Stereotactic Body Radiation Therapy (SBRT) is a radiation therapy approach which delivers high dose radiation to a target within the body, in either a single or up to five treatment sessions. It is similar to central nervous system stereotactic radiosurgery, except that it deals with tumors outside the central nervous system (CNS).
Stereotactic refers to the use of a specifically designed coordinate- system to locate small targets inside the body. This specialized form of radiation involves the use of multiple, highly precise radiation beams to safely deliver high doses of radiation to the tumour, with very sharp dose gradient outside the tumor and the surrounding normal tissue, in a manner not achievable by standard conventional radiation therapy.
The ability to deliver SBRT has been made possible by the use of better quality imaging e.g. CT scans, PET, MRT as well as other advanced imaging platforms to localize the tumor in four dimensions. Unlike tumours in the brain, tumours in the body can move with respiration which has to beaccounted for.
As this type of treatment requires millimeter precision, it utilizes accurate methods to ensure that radiation is focused on a small area of target area. Immobilisation devices are equipment to ensure the patient does not move during the entire radiation therapy. These include head and neck ‘masks’ and body moulds.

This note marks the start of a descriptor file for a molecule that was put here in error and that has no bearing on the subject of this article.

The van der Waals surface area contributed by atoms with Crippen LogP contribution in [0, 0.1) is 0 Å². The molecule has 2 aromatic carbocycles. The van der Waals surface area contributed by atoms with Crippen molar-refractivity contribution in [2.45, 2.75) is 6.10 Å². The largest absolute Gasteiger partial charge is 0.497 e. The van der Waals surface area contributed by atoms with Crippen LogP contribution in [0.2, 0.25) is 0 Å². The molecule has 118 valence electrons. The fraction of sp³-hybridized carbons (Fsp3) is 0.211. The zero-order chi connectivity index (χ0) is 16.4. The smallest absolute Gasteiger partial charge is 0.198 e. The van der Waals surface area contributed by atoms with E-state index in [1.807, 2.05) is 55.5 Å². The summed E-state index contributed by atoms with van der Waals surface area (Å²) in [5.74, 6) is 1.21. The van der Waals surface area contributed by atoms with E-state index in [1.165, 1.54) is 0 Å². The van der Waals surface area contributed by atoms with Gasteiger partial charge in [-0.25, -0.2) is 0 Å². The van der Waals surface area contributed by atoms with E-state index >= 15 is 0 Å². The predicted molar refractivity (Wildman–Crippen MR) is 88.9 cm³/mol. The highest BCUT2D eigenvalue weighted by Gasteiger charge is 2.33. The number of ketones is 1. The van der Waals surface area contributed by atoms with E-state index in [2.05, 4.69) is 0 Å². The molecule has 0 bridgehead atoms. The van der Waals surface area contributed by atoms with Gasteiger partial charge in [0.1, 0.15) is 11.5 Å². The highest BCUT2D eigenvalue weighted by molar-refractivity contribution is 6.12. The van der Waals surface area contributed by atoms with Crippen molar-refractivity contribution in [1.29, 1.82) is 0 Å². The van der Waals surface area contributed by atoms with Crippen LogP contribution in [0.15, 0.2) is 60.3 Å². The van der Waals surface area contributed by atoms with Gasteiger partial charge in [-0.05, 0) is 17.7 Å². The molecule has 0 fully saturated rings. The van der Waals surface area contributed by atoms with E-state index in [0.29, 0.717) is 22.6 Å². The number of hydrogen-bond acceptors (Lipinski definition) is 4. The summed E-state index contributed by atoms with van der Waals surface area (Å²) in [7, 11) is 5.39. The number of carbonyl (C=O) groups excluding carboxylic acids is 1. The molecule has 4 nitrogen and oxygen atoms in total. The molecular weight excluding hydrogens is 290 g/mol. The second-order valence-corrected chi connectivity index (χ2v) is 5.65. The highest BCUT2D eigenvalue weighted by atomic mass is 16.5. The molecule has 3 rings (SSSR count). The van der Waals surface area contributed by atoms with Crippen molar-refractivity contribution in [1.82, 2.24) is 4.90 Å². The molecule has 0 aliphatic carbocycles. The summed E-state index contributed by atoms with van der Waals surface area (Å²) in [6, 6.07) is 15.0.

In- person consultation and patient evaluation for treatment suitability.
Customization of immobilization devices e.g. bodyfix
Treatment planning imaging scans e.g. CT, MRI, PET.
Stereotactic radiotherapy targets the tumour very precisely and the risk of damage to normal surrounding tissues is low. Therefore the side effects may be less than with other types of radiotherapy.
Unfortunately you can still have side effects. As with any external beam radiotherapy, the side effects only affect the part of the body that the radiotherapy treatment is aimed at. However it has been found that side effects appear differently on different patients. Symptoms of its side effects may differ depending on cancer site, direction of radiation, and radiation dose.
It is important to discuss with your oncologist before the treatment and fully understand the possible side effects/adverse reactions and how to manage them when they actually appear.
SBRT is generally used to treat small tumours in the following sites that cannot be removed surgically or treated effectively with conventional radiation therapy:
Click here to discuss with our radiation oncologist if this approach is an option for your specific condition. Treatment outcomes are different for each patient and not every cancer is suitable to be treated with SBRT. Our radiation oncologist will evaluate your eligibility for SBRT.